Adoption Agencies in Michigan Can Now Discriminate Against Same-Sex Couples

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Adoption Agencies in Michigan Can Now Discriminate Against Same-Sex Couples

Nina Liss-Schultz

Same-sex couples in Michigan may have a harder time adopting children under new laws signed by Gov. Rick Snyder on Thursday that allow adoption agencies to deny anyone services based on the organization's "sincerely held" religious beliefs.

Same-sex couples in Michigan may have a harder time adopting children under new laws signed by Gov. Rick Snyder on Thursday that allow adoption agencies to deny anyone services based on the organization’s “sincerely held” religious beliefs.

The package of complementary bills—HB 4188, HB 4189, and HB 4190passed through the state legislature on Wednesday and was signed by Snyder less than a day after coming to his desk. Snyder, a Republican who said in April that he would veto stand-alone religious freedom legislation, talked about the bills as a way to increase the number of adoption agencies in the state.

“This is about making sure we get the largest number of kids in forever families,” Snyder told the Associated Press. “The more opportunities and organizations we have that are doing a good job of placing people in loving families, isn’t that better for all of us?”

The Michigan Catholic Conference, which is the “official public policy voice” of the Catholic Church in the state, has for years lobbied for adoption agency religious freedom bills, following reports that Catholic Charities affiliates in Illinois closed their doors instead of following regulations requiring them to work with same-sex couples.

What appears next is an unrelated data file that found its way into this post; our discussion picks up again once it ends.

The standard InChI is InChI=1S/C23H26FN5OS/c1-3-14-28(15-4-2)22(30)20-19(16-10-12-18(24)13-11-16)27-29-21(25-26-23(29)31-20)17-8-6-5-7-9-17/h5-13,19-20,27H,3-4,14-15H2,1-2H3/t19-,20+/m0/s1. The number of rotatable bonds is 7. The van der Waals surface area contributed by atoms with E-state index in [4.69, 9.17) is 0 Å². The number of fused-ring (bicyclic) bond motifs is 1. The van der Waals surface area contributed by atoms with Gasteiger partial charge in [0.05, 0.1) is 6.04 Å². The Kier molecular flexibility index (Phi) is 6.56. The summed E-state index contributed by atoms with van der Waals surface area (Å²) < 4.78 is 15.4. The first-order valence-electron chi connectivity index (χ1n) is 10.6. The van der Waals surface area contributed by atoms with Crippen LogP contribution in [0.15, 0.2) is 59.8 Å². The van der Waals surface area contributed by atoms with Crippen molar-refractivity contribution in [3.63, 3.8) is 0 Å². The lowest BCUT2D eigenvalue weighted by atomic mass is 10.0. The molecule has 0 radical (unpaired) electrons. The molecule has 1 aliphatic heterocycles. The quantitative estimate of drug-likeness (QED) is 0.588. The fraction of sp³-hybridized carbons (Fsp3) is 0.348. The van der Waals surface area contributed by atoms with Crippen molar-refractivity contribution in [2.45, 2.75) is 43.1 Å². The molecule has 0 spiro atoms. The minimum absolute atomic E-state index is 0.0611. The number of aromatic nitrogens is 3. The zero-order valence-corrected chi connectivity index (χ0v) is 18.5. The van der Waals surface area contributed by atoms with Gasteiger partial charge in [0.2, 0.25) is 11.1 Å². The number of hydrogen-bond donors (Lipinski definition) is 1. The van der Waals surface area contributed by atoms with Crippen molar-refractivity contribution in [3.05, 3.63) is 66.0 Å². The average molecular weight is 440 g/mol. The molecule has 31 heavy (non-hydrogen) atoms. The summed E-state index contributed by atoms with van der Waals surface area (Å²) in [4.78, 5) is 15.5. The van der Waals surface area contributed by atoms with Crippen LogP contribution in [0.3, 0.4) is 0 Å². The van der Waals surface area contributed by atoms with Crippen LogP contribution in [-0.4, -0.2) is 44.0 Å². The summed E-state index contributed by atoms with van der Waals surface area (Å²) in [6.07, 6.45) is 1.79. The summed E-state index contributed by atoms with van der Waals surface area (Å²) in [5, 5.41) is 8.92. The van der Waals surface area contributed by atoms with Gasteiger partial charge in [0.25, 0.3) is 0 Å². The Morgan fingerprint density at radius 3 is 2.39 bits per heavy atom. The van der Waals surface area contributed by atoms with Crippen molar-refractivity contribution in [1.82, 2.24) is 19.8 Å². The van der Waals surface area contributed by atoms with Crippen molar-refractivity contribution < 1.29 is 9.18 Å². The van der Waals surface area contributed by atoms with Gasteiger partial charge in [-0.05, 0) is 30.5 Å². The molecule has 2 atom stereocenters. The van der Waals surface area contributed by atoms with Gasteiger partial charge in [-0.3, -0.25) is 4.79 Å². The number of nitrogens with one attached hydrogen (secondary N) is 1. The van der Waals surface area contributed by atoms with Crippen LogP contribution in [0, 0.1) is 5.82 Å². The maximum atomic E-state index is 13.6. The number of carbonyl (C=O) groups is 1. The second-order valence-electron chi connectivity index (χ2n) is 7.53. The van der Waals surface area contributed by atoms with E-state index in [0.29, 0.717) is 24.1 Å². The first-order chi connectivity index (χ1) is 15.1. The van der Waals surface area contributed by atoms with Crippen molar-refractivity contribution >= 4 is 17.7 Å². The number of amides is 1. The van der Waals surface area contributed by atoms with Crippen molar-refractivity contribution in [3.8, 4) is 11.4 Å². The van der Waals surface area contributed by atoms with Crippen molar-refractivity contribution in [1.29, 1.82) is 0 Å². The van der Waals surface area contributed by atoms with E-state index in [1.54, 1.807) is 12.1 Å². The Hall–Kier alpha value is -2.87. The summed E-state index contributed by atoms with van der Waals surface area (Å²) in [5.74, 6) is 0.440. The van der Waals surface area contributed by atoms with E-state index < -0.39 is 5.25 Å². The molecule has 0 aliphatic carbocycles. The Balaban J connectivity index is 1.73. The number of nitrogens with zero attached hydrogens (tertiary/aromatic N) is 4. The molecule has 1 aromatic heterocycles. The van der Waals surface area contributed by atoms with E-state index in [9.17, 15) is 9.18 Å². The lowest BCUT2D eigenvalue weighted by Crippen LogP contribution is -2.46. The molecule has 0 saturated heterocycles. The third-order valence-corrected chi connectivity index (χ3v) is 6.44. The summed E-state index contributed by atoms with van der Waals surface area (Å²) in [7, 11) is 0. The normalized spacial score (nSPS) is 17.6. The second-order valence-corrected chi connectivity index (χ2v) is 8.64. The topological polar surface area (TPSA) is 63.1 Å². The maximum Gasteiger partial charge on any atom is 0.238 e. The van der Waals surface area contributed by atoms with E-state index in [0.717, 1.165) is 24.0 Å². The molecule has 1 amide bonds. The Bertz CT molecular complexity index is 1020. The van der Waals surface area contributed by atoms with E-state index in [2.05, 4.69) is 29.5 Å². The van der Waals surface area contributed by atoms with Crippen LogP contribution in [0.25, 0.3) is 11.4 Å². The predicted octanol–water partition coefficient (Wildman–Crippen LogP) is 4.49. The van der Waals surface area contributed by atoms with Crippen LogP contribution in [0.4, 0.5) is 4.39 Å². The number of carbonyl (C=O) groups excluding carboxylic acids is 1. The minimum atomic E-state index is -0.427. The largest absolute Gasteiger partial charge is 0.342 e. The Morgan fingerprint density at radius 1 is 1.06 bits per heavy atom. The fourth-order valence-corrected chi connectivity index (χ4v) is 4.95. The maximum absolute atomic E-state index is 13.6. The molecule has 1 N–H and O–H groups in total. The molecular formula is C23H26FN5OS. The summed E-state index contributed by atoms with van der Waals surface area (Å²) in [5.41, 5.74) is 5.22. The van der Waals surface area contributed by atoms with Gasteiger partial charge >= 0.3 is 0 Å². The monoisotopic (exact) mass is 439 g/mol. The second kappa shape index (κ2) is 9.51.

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Under the laws, the state would be prohibited from taking any “adverse action” against child-placing agencies—even those that receive state funding or the benefit of contracts with the state—because they discriminate against people. The laws come just weeks before the Supreme Court is expected to rule on Michigan’s, as well as three other states’, same-sex marriage bans.

Two other states, Virginia and North Dakota, have laws explicitly allowing discrimination by private adoption agencies.

Florida lawmakers also considered a similar bill this year. HB 7111, the “Conscience Protection for Actions of Private Child-Placing Agencies Act,” was passed by the state house but died in a senate committee.

Only hours after the laws were signed by Snyder, the American Civil Liberties Union of Michigan vowed to challenge them in court.

“We are developing a lawsuit with our Muslim, Jewish, Christian and LGBTQ partners,” said Rana Elmir, the organization’s deputy director. “There is nothing about this shameful legislation that helps vulnerable kids find homes.”